"We" includes the League of Women Voters of Honolulu, The Outdoor Circle, Hawaii's Thousand Friends, Life of the Land, Residents Along The Rail, Save Oahu Farmland Alliance, Friends of Makakilo, Hoa'aina o Hawai'i'imiloa of Leeward Community College and Donors of Irwin Park.

Everyone must learn about the realities of the city's plan and the steamroller process that is propelling it. There's much more to come.

Pearl Johnson
League of Women Voters of Honolulu

Monday, February 7, 2011

Where is The Money for The Rail

Where is the Money? is one question everyone should be asking of the Carlisle Administration.

The other is: How dare you start construction with no guarantee of the federal monies?

Today Minneapolis/Saint Paul concluded their funding agreement with the FTA for Light Rail. See article below.

Notes relevant to Honolulu:
  • Twin Cities did not start before they got their money.
  • Their cost is under one billion. Ours is close to six billion for one third the population!
  • They got a 50% match like we got in 1990. Now our match is about 30%.
  • Over the last few days I contacted experts who said that rarely if ever a city starts construction before the Full Funding Grant Agreement is concluded.
  • Except for Honolulu. Mayor Harris and Transit Planner Hamayasu (also in charge of the rail project now) jumped the gun with the BRT. In a case of national embarrassment, the FTA withdrew Honolulu's Record on Decision. (History has a way of repeating itself...)

Hot off the press: Twin Cities’ light rail project clears money hurdle

Minneapolis — The Metropolitan Council and other local agencies finally have the news they have been seeking: The Federal Transit Administration has sent to Congress the grant agreement for the Central Corridor light rail project.

The move launches a 60-day review various officials described as a courtesy, meaning Congress is expected to approve the grant agreement in early April.

That will let the FTA and the Met Council sign the agreement contract that guarantees the federal government will pay for half of the $957 million light rail project. Officials in Washington, D.C., had delayed delivery of the grant agreement several times, but it was not clear why.

The Central Corridor, the biggest public works project in Minnesota history, will connect the downtowns of St. Paul and Minneapolis via an 11-mile route when it opens in 2014.

Sunday, February 6, 2011

Rail Will Cost About $3 Billion

I would like to preserve this gem from August 19, 2006 for historical purposes because The Honolulu Advertiser is history and its server may disappear. Please read it and then take a look at my four 2011 updates at the end.



As the City and County of Honolulu proceeds with its analysis of O'ahu's transportation future and holds community meetings to solicit public input, the cost of a proposed fixed guideway is a common topic of discussion.

As is their role, the professional planners and engineers involved in this Honolulu High-Capacity Transit Corridor Project are gathering data, making analyses and evaluations, and preparing recommendations for the City Council, which will make the final selection of a transit alternative later this year. The planners and engineers are envisioning a system where money is not a primary factor, a transit network that accommodates all needs well into the future, a world-class fixed guideway that rivals those of the great cities around the world.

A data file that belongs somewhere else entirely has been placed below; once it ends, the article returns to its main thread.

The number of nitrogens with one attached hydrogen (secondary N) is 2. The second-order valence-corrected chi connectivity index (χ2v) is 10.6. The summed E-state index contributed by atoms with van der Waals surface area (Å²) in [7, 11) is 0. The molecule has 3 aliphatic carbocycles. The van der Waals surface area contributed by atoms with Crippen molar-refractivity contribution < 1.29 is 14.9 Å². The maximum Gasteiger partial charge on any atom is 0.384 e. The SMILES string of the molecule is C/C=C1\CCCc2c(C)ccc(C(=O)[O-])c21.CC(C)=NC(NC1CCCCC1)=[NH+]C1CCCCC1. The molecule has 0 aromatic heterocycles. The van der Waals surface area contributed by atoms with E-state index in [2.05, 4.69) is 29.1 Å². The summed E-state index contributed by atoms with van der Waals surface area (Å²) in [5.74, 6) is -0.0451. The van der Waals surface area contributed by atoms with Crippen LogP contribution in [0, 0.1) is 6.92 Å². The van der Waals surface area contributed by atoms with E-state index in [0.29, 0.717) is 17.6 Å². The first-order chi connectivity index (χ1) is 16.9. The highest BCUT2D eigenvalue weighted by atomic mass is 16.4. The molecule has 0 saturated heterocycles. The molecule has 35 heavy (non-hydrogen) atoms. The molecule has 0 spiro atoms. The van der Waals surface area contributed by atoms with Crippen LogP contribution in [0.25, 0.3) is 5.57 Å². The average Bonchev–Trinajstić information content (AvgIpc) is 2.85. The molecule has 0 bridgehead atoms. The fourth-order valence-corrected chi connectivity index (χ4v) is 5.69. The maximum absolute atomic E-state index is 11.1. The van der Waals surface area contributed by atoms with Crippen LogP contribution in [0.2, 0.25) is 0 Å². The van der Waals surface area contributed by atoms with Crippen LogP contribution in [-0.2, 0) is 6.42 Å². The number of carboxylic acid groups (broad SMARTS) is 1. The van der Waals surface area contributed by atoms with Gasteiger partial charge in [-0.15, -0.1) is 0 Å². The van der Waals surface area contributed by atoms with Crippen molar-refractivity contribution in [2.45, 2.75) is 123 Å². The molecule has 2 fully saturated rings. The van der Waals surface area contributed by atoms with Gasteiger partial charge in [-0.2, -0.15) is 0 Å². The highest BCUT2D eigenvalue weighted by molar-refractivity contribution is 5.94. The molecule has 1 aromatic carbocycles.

That is not the world in which we live. It is my responsibility to balance needs with resources. This has meant that we've had to make some tough fiscal decisions over the past year-and-a-half, foregoing the nice-to-have for the need-to-have.

The transit system the city ultimately will support will meet our immediate needs and our budget, estimated at around $3 billion. This is called a "minimal operable system" in the parlance of transportation engineering. Yes, a multifaceted, multimodal approach to solving our growing traffic mess falls within the need-to-have, but I want to be careful that we do not exceed our financial limits.

If revenues from the general excise tax surcharge provide more money [1] for our transportation coffers, or if private partnerships [2] generate a major infusion of cash, or if we receive any financial windfalls [3] for mass transit, then we can consider spending more money to expand the system.

Until then, I will continue to insist that we live within our means.[4]

Mufi Hannemann


I inserted four notes in the concluding part to provide 2011 updates:

[1] The surcharge provided over $100 million LESS than expected between 2007 and 2011 and as a result TheBus budget was raided to sore up the "budget."

[2] Hannemann knew he was kidding with this one. No private monies are available for rail transit. Rail projects are money pits. On the contrary, developers are expecting tax breaks (which means taxpayer monies) to develop around stations.

[3] Here the expectations went to the wild side. Windfalls were expected while the 2011 Congress is all about cuts.

[4] The current version of living within our means (as Hannemann put it), or getting our house in order (as Carlisle put it) is furloughing the City's own employees, operating under an EPA mandate that is expected to cost well over $4 Billion, and at the same time pursuing a train that has doubled in cost!

By the way, the Minimum Operating Segment that the letter refers to is now what we present as the planned 20-mile system from Kapolei to Ala Moana Center, the first six miles of which is the train to nowhere starting over half a mile outside Kapolei and ending in Pearl Highlands, going through Oahu's last prime agricultural lands. This video produced by the City shows the destruction of agriculture and the prevailing low densities that are inappropriate for elevated heavy rail. The picture below shows the destruction of Waipahu.